Kotwal and Dale found a third emotional component, anxiety, also affected their likelihood of being screened, but its effect differed based on how often a man saw a doctor. Men who reported high anxiety, but didn’t visit the doctor very often, were much less likely to get screened for prostate cancer.  Conversely, men with high anxiety who visited the doctor a lot were much more likely to be screened.  Anxiety is a “trigger” for screening, but only it you are already going to the doctor frequently.

Kotwal said this was a unique opportunity to look at all three of these distinct emotions in the same dataset, since NSHAP is unique in this way. Previous studies had looked at the effects of depression on rates of PSA testing, but this was the first to add in the additional factors of anxiety and stress, and their unexpected consequences.

“When you tease these emotions apart, they all have a unique relationship with PSA screening, which is important to recognize,” he said.

This has important implications for clinicians treating men with different emotional profiles. The results are indicative of how a person’s attitude impacts their medical decision-making. Those who visit a doctor often, and are more experienced in a health care setting, are much more likely to receive preventive services like prostate cancer screening, especially if they are anxious. Kotwal acknowledges that the PSA test is an especially interesting case, given the history of changing and conflicting recommendations.

“Right now, for prostate cancer screening the evidence is mixed on whether it ultimately benefits patients. But it’s the best tool we currently have to screen for prostate cancer. You typically have noticeable symptoms when it’s at a late stage,” he said. “So we’re kind of in a tight spot as providers. It’s either we screen men and expose them to the possibility for all these potential harms of prostate cancer diagnosis and treatment, or we don’t screen and more people will present with late stage prostate cancer.”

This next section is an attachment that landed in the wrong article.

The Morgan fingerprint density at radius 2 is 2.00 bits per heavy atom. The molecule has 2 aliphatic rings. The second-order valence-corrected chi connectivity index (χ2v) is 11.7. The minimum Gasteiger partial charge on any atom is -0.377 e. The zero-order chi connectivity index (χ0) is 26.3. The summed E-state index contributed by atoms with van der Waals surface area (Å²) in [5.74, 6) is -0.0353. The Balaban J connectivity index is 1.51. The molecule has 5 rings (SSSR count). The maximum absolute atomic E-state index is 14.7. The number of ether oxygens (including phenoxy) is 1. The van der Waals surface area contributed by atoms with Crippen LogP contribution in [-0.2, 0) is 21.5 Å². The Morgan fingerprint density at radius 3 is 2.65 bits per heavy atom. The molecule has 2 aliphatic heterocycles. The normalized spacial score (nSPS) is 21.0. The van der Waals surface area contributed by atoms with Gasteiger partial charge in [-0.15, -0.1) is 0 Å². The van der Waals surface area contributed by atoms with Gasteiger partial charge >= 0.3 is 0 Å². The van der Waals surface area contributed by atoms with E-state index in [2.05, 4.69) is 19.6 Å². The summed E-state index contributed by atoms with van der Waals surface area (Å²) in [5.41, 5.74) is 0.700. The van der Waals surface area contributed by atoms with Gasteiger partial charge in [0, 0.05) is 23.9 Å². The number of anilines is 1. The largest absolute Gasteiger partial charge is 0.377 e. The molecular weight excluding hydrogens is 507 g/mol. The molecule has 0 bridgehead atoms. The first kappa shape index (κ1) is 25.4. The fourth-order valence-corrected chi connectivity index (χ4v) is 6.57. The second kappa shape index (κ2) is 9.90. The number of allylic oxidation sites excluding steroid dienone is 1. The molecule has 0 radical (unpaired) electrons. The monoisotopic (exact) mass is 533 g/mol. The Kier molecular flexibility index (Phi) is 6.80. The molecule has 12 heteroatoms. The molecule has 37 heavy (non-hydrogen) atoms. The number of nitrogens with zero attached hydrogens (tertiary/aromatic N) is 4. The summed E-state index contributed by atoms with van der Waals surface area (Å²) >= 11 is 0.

This situation puts a lot of emphasis on the doctors who counsel men on whether or not to get screened, and this data suggest an understanding of the nuances of how a patient’s emotions can significantly affect their decisions.

“Physicians are pretty good at judging how anxious or stressed a patient is,” Kotwal said. “So just being aware of that can help in making sure that patients are making informed decisions.”  Hopefully, such attention to these emotional factors will lead to better choices for men regarding a disease that currently claims about 30,000 lives a year.

Kotwal, A., Schumm, P., Mohile, S., & Dale, W. (2012). The Influence of Stress, Depression, and Anxiety on PSA Screening Rates in a Nationally Representative Sample Medical Care, 50 (12), 1037-1044 DOI: 10.1097/MLR.0b013e318269e096

About Matt Wood (531 Articles)
Matt Wood is a senior science writer and manager of communications at the University of Chicago Medicine & Biological Sciences Division.